Every summer, our family tries to take a trip before the kids head back to the daily grind of school. We have lived frugal lives driving cars with over 200,000 miles, keeping phones until they die, and only updating our wardrobe when mandated by changing waistlines. The one extravagance we allow ourselves is travel.
We have tried to show our three kids many parts of this country and the world. From a six-month work/school stay in New Zealand, to a service trip in Peru, to swimming with penguins in The Galapagos Islands, each journey has contributed to our understanding of the myriad inhabitants of the wider world.
The summer of 2018 was consumed with my campaign for Congress and one brief jaunt east for college tours. Once the outcome of that election was determined, we set about planning our last hurrah with our entire family before our oldest headed off to college.
This summer, we embarked on a journey to Tanzania to see the wildest of animals in their habitat while camping in the Serengeti. From hundreds of hippos wading in polls and elephants mudding themselves to cool off, to hyenas on the prowl and lionesses feasting on the spoils of a hunt, the wildlife did not disappoint.
However, the most impactful moments of this trip were the times when we were able to interact with the Tanzanian people. From the Masai tribe who were notoriously fierce warriors from Kenya to the Datooga who displayed their expertise in metal working, making bracelets and arrowheads, we were able to spend a little time with these people in their villages and learn their way of life.
Although our president may have referred to places like Tanzania as s***hole countries, we found their ideas of communal living, sacrificing ones self for the good of the tribe, to be inspiring.
One person stood out among all of the others. At the midpoint of the trip, we were privileged to spend a morning with a group of Hadza people.
The Hadza are an indigenous people who inhabit the Lake Eyasi region of Tanzania. They are one of two remaining groups of hunter-gatherers on the continent, along with the much-larger San tribe of southern Africa. While their population is only 1,500, they have maintained largely the same way of life as that of their ancient ancestors from more than 100,000 years ago. While they allow western tourists to visit their camps, and they trade honey for arrowheads and clothing with the Datooga people, they primarily exist by hunting for prey, gathering berries, tubers and honey along the Rift Valley.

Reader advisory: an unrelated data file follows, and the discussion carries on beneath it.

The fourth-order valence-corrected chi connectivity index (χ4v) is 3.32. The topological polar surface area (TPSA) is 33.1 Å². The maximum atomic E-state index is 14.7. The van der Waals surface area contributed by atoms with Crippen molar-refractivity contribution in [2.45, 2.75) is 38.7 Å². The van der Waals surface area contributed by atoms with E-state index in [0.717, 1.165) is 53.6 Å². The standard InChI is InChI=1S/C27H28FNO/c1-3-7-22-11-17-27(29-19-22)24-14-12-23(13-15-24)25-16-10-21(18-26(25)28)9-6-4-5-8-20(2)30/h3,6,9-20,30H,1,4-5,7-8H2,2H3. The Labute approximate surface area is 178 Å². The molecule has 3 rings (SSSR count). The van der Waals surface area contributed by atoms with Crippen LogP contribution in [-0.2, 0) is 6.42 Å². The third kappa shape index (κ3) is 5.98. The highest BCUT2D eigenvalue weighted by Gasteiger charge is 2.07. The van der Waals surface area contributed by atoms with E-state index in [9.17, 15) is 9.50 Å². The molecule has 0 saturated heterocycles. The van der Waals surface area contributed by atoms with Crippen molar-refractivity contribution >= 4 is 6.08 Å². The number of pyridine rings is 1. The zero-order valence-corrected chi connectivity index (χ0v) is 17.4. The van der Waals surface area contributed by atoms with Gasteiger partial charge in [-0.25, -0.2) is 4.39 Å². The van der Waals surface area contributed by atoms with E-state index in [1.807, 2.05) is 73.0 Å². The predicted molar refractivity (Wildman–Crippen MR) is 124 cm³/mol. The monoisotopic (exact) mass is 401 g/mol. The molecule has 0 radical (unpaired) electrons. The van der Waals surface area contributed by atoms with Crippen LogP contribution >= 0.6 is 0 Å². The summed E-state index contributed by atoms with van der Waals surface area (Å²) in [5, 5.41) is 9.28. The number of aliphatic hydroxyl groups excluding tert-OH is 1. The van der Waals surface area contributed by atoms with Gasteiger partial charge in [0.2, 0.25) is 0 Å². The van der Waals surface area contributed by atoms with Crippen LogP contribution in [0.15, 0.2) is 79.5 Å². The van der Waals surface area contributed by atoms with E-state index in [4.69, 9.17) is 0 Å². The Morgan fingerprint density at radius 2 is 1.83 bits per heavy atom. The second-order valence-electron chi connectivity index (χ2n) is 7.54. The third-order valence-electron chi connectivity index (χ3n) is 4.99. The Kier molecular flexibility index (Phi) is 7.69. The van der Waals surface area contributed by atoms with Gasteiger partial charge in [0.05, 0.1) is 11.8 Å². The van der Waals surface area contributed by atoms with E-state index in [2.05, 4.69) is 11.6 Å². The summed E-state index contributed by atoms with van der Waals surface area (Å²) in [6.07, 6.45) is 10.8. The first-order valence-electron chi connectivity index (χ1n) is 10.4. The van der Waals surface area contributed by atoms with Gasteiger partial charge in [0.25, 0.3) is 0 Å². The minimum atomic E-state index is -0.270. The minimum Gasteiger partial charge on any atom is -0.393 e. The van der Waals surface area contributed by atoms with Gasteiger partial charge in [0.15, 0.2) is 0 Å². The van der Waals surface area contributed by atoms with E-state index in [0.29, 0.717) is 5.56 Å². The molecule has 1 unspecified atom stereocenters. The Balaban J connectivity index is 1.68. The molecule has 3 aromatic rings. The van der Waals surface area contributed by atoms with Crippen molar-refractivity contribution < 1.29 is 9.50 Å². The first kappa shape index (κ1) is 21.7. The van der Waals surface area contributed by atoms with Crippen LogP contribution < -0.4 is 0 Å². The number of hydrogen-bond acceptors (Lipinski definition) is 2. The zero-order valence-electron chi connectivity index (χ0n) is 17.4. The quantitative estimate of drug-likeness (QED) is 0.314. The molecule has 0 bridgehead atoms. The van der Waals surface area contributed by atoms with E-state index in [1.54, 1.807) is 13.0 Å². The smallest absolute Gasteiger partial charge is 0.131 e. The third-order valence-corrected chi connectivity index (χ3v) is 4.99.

We were able to visit a 25-person group of Hadza and follow some of the men, and one Hadza boy, on a hunt.
The boy could not have been more than 8 years old, but he joined the three-man hunt with all of the confidence of a man three times his age. As we were about to set out, he disappeared behind some rocks and emerged with his appropriately sized bow and numerous arrows.
As we walked in the late-morning sun, our young guide grew weary of the load of arrows he had brought and handed all but two to my wife who was never far from him in case of need. He walked without shoes – unlike his adult counterparts who wore modified tires made into tough sandals, and my family who sported hiking and running shoes.
The Acacia tree is the dominant flora of the region, and its thorns are thick and reach up to 4 cm in length. As we walked, those of us wearing shoes could occasionally feel one of these tough thorns penetrate our shoe and just barley pierce the skin. Our young guide walked with confidence, unwaivered by the frequent thorns that he would remove from his own feet as he walked along, barely breaking stride.
The hunt resulted in the killing of a single bird, and despite his best efforts, the boy missed his mark on numerous occasions. But his exuberance was unmistakeable for the thrill of the hunt.
After three hours in the bush, we headed back to their camp, and the boy joined his cohort climbing rocks and trees like any kid in West Michigan might do, laughing all the while.
This half-day experience with this primitive tribe and one exemplary little boy has stuck with me since we arrived home. In a world of smartphones, tablets and streaming entertainment, the sheer joy exhibited by this one little boy half-way across the world was remarkable. The focus he showed while hunting was unrivaled in any western classroom. The laughter we heard when he returned to his friends was every bit as joyous at that displayed by any kid in my neighborhood when playing with their latest plastic toy.
The simplicity of the lives of the Hadza people and the sense of community that is necessary for their survival will serve as a frequent reminder to me and, hopefully, my kids, that we should look beyond the “stuff” of our lives and look more to the people in our lives in our quest for happiness and a life of purpose.